With 44 Qassam rocket attacks between Friday and yesterday, six injured, crying children in Sderot and Hamas threatening revenge, on the eve of the Likud Central Committee vote, the events, as one source close to Prime Minister Ariel Sharon put it, "do not really help."
Up until Friday night, the feeling in the Likud was that Sharon, in spite of everything, was going to be victorious. Then came the Qassams. A new factor entered the fray, security, as the central committee votes tomorrow for or against throwing Sharon out of the party, for or against splitting the Likud. Benjamin Netanyahu and Uzi Landau are hovering in the background, almost insignificant. The official reason, the date of the primaries, is also unimportant. The vote is for or against Sharon.
Until yesterday, Netanyahu and Sharon had been built mainly out of each other's mistakes. The weekend's Qassams were the final spin, and apparently the determining one, in which neither man took part. The pendulum swung back and forth. If the average Likudnik hates the fact that Israel is a sucker for evacuating the Gaza Strip and also getting hit with rockets, he will certainly vote against Sharon. But the average Likudnik also loves a strong leader, an appropriate Zionist response and "dead Arabs," as one senior Likud member put it. If a response comes, will it cause the central committee member who wants to take revenge on Sharon, but is concerned about losing the reins of power and doesn't see the point of putting off the primaries, to vote against putting off the primaries? And maybe the members of the Likud Central Committee have already made up their minds, and remain unimpressed by Qassams and responses?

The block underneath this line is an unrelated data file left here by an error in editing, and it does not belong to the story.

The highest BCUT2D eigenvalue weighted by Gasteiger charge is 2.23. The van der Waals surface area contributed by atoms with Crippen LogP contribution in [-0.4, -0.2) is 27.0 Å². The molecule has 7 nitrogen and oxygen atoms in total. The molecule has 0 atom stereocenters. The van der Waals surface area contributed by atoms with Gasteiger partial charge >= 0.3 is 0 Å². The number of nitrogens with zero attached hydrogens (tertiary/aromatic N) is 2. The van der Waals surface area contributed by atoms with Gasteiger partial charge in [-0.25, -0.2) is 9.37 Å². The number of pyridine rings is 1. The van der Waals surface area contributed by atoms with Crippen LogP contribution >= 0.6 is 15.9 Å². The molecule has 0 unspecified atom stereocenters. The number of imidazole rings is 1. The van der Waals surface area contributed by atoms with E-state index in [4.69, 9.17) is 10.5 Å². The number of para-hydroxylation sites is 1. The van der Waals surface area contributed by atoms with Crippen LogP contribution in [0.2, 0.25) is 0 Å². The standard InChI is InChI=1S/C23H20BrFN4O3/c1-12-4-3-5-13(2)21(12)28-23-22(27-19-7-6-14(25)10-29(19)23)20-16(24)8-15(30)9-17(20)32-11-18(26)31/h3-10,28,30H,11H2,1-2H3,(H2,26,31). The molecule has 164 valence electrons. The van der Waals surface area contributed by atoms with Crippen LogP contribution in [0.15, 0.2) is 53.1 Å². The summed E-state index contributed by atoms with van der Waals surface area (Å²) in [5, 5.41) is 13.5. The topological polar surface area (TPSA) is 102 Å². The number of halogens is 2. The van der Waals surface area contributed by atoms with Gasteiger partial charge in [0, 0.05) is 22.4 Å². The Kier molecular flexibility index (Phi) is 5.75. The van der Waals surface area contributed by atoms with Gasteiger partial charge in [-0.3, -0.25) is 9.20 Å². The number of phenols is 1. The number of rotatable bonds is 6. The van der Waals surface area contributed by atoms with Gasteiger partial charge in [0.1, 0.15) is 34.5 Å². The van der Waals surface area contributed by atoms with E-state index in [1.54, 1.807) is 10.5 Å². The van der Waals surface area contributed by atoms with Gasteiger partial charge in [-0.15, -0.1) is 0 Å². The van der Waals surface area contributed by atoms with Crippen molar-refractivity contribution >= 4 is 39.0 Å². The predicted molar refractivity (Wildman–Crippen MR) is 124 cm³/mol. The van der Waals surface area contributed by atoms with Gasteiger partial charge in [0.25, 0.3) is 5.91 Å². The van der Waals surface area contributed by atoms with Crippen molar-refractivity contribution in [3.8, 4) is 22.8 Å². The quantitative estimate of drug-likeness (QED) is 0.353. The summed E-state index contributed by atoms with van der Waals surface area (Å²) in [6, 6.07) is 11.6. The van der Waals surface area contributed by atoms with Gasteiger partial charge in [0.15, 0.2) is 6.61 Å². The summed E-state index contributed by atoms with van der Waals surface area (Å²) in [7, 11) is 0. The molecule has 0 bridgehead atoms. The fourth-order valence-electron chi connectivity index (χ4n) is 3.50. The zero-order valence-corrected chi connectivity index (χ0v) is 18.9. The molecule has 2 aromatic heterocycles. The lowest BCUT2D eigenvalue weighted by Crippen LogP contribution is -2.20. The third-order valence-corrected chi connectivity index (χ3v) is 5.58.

Gloom enveloped Sharon's people yesterday. Even those who secretly hoped Sharon would lose and embark on a new road, without the millstone called the central committee around his neck, seemed sad. The boss, they know, wants with all his heart to win tomorrow; he has invested dozens of hours in meetings and phone calls to central committee members to make it happen. Now, because of a few Hamasniks, he is facing a defeat. Sharon, whose speech reportedly went through several changes because of the events, will not say tonight, "I am committed to staying in the Likud under any circumstances" (i.e., even if he loses tomorrow). At most, he will make do with a general statement such as "the Likud is my home." He will make clear that if he loses, he leaves.
Netanyahu will repeatedly state tonight, in his own words, "I told you so." Yesterday on Channel 2's "Meet the Press," he looked relaxed, wearing a national shade of blue, seemingly tying his hands together under the table, fighting the instinct to raise them in a rousing victory cheer.
The meeting today will no doubt be interesting, stormy and colorful. But it will be the storm before the calm. The calm will prevail at the ballot box at the Tel Aviv Fairgrounds, when committee members will cast their votes and then go home.
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